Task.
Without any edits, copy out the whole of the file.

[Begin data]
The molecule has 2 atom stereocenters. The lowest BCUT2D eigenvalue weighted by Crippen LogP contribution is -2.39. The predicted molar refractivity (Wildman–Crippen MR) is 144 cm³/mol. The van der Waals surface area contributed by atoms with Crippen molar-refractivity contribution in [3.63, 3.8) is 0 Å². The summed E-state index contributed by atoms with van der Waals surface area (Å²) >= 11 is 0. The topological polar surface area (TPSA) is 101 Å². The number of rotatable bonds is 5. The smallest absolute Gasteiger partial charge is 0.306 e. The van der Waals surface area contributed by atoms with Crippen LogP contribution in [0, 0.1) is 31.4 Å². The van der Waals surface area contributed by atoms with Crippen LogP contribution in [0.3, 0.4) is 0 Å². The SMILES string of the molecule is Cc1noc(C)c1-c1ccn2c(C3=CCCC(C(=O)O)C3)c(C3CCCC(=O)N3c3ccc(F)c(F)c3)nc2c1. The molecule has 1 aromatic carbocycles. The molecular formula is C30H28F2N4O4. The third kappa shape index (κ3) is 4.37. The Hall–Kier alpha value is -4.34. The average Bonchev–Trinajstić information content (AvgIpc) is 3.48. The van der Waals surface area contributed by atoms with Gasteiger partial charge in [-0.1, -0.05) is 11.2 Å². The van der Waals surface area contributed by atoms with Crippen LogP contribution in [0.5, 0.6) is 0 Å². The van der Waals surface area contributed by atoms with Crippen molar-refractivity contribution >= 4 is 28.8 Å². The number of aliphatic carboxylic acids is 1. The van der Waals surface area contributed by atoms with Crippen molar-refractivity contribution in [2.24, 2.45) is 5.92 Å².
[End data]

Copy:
The molecule has 2 atom stereocenters. The lowest BCUT2D eigenvalue weighted by Crippen LogP contribution is -2.39. The predicted molar refractivity (Wildman–Crippen MR) is 144 cm³/mol. The van der Waals surface area contributed by atoms with Crippen molar-refractivity contribution in [3.63, 3.8) is 0 Å². The summed E-state index contributed by atoms with van der Waals surface area (Å²) >= 11 is 0. The topological polar surface area (TPSA) is 101 Å². The number of rotatable bonds is 5. The smallest absolute Gasteiger partial charge is 0.306 e. The van der Waals surface area contributed by atoms with Crippen LogP contribution in [0, 0.1) is 31.4 Å². The van der Waals surface area contributed by atoms with Crippen LogP contribution in [0.3, 0.4) is 0 Å². The SMILES string of the molecule is Cc1noc(C)c1-c1ccn2c(C3=CCCC(C(=O)O)C3)c(C3CCCC(=O)N3c3ccc(F)c(F)c3)nc2c1. The molecule has 1 aromatic carbocycles. The molecular formula is C30H28F2N4O4. The third kappa shape index (κ3) is 4.37. The Hall–Kier alpha value is -4.34. The average Bonchev–Trinajstić information content (AvgIpc) is 3.48. The van der Waals surface area contributed by atoms with Gasteiger partial charge in [-0.1, -0.05) is 11.2 Å². The van der Waals surface area contributed by atoms with Crippen LogP contribution in [0.5, 0.6) is 0 Å². The van der Waals surface area contributed by atoms with Crippen molar-refractivity contribution >= 4 is 28.8 Å². The number of aliphatic carboxylic acids is 1. The van der Waals surface area contributed by atoms with Crippen molar-refractivity contribution in [2.24, 2.45) is 5.92 Å².